Rumors of the site’s demise have run rampant since the summer, and The Wrap reported that founder Jeffrey Katzenberg and co-founder Meg Whitman scheduled a call with both senior management and investors Wednesday night.
The news of closure comes after the Wall Street Journal reported that Quibi was “exploring several strategic options, including a possible sale.” At the time, the company was also considering raising more money or going public through a merger with a blank-check company to held fund the deal, according to the publication. None of these options have come to pass.
The Wall Street Journal reported in June that Quibi was on track to sign up fewer than 2 million subscribers within its first year, which was around 30 percent of its original target.
Quibi raised $1.75 billion from investors including Disney, NBCUniversal, Time Warner, Viacom, and Sony Pictures, and suffered a slow start after launch and then failed to gain any traction in the following months. IndieWire interviewed Whitman and several industry analysts in a June report on Quibi’s slow start; analysts argued Quibi suffered from confusing marketing, a lack of eye-catching programming, and a poor design philosophy that was made worse by the ongoing coronavirus pandemic.
New reasons why Quibi struggled seemed to arrive every day, but the core problem comes back to a misunderstanding of how modern audiences watch TV (or movies, or “content,” or Quibis — aka “quick bites”). Quibi was marketed as a streaming service to be consumed casually, where subscribers would watch episodes while standing in line at the grocery store or waiting for the bus. But a plethora of free services already offer those distractions (YouTube, Vimeo, etc.) and social media can be a similar (free) time-filler with the added (free) benefit of interactivity. (Twitter, TikTok, Snapchat, and more all stream videos in one way or another, while letting you talk to your friends, favorite celebrities, or brands.)
Even if people did prioritize Quibi over other apps, what happens when your mobile-only service is being sold to an immobile world? Quibi was designed to be used by on-the-go millennials, but launched on April 6, 2020, during the coronavirus pandemic which forced many television viewers indoors where they had access to other streaming services on larger screens. The streaming service also lacked key features at launch, such as the ability to screenshot or cast Quibi’s programming to televisions via tech such as AirPlay and Chromecast.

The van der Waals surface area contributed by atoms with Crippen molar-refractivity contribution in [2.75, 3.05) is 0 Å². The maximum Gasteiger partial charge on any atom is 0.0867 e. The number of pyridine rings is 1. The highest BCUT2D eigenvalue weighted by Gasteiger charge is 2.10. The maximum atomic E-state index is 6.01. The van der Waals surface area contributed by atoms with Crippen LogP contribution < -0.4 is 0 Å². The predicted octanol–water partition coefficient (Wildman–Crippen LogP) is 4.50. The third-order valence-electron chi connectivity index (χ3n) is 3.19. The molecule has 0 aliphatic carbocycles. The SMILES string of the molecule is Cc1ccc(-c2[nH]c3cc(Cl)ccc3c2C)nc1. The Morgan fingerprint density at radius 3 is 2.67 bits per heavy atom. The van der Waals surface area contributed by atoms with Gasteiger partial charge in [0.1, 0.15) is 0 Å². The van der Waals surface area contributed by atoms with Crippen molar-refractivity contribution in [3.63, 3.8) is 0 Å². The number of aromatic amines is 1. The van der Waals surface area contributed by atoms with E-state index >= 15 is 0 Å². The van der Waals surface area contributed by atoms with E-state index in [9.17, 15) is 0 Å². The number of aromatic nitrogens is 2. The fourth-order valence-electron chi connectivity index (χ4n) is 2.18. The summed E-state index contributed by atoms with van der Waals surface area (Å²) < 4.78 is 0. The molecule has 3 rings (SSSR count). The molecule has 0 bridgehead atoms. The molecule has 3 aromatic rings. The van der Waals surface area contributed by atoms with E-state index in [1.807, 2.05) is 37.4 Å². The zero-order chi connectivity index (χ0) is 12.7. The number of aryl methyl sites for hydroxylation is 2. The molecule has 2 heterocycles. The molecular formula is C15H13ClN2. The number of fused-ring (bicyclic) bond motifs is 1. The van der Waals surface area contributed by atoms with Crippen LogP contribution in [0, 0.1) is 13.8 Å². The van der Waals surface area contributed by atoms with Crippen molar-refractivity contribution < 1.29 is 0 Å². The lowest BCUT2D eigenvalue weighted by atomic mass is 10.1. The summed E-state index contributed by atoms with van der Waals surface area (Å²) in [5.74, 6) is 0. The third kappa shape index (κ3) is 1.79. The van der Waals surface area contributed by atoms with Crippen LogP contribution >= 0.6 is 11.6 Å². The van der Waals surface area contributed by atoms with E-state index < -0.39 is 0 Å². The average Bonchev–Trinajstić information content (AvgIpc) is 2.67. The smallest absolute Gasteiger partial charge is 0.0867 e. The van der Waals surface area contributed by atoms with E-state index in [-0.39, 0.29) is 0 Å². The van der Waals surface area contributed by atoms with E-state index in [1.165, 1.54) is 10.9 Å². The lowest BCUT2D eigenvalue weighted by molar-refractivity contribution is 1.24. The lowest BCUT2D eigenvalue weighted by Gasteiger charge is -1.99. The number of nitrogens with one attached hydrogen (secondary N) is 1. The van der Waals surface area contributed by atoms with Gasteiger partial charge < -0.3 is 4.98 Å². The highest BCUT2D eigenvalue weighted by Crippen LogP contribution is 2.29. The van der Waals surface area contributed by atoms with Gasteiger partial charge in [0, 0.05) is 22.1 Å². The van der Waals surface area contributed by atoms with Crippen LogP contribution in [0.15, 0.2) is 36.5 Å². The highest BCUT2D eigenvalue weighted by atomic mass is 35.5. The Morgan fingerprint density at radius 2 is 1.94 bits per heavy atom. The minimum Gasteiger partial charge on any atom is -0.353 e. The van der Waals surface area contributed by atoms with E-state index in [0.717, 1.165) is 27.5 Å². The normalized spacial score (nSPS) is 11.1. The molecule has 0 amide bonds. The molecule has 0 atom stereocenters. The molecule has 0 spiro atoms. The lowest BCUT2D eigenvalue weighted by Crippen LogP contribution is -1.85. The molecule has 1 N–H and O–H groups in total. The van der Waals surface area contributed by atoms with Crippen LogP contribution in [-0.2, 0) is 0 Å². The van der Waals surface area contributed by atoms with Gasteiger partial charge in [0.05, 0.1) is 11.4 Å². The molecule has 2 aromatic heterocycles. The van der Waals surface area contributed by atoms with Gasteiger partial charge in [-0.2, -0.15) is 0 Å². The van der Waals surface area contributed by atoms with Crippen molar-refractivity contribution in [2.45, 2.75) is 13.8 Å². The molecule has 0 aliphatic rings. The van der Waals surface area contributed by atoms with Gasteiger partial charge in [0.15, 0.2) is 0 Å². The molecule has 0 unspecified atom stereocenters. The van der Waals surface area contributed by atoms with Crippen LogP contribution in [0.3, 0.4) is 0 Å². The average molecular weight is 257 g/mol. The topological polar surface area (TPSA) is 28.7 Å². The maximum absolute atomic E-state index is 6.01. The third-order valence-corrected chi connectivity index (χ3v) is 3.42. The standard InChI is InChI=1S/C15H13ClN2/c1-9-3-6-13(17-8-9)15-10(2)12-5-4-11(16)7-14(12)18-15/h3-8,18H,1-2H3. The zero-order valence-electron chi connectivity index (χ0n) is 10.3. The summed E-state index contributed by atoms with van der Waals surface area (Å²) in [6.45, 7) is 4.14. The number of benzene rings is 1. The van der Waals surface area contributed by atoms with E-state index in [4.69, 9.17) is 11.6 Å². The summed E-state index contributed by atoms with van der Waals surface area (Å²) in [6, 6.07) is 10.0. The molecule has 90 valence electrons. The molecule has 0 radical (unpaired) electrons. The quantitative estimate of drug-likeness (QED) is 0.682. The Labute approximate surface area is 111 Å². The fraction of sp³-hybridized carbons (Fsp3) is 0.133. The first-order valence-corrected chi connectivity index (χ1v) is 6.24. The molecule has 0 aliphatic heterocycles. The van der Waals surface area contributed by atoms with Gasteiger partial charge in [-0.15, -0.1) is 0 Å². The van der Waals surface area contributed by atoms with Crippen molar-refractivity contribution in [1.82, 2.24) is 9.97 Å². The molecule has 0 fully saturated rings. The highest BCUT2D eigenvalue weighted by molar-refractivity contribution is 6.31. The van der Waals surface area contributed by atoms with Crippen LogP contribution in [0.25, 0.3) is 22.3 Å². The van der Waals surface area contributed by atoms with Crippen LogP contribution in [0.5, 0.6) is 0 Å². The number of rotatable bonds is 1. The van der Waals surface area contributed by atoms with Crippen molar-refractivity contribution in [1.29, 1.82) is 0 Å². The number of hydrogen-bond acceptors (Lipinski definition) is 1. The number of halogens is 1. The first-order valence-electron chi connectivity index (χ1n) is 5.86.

The pandemic didn’t help Quibi — but it also can’t be considered the reason for its failure. People often watch programs while doing something else, or even watching other programs. Anyone who may have wanted to watch “The Fugitive” remake while texting with friends had to choose one or the other. That design flaw made Quibi’s competitors insurmountable; not only do subscribers have to value Quibi enough to pay the monthly fee, they have to value it over every other app and opportunity offered on their phone.
Quibi made adjustments to its phone-only policy, but once people could watch Quibi programming on their computers or TVs, the original slight against the service only magnified: There weren’t any must-see shows. Some were good: “Flipped” earned Kaitlin Olson a well-deserved Emmy nod, and #FreeRayshawn won Quibi its first — and last — Emmys. Some were bad. Many were fine. But none broke through in a way that made pop culture enthusiasts eager to pay for Quibi. In the time Quibi has been out, Netflix dropped “The Baby-Sitters Club” and “Ozark,” Hulu released “PEN15” and “Normal People,” and HBO aired “I May Destroy You” and “Lovecraft Country” — these are Quibi’s competitors, and its shows could not stack up.
The end of Quibi mirrors another failed venture from Katzenberg at the start of the digital era: Pop.com. The site also offered short form video with a big-name celebrity imprimatur, but similarly failed to gain traction. The price tag of that endeavor, by comparison, was reportedly $50 million.
For more on Quibi’s fall, listen to IndieWire’s early dissection of its plusses and minuses via the Millions of Screens podcast.
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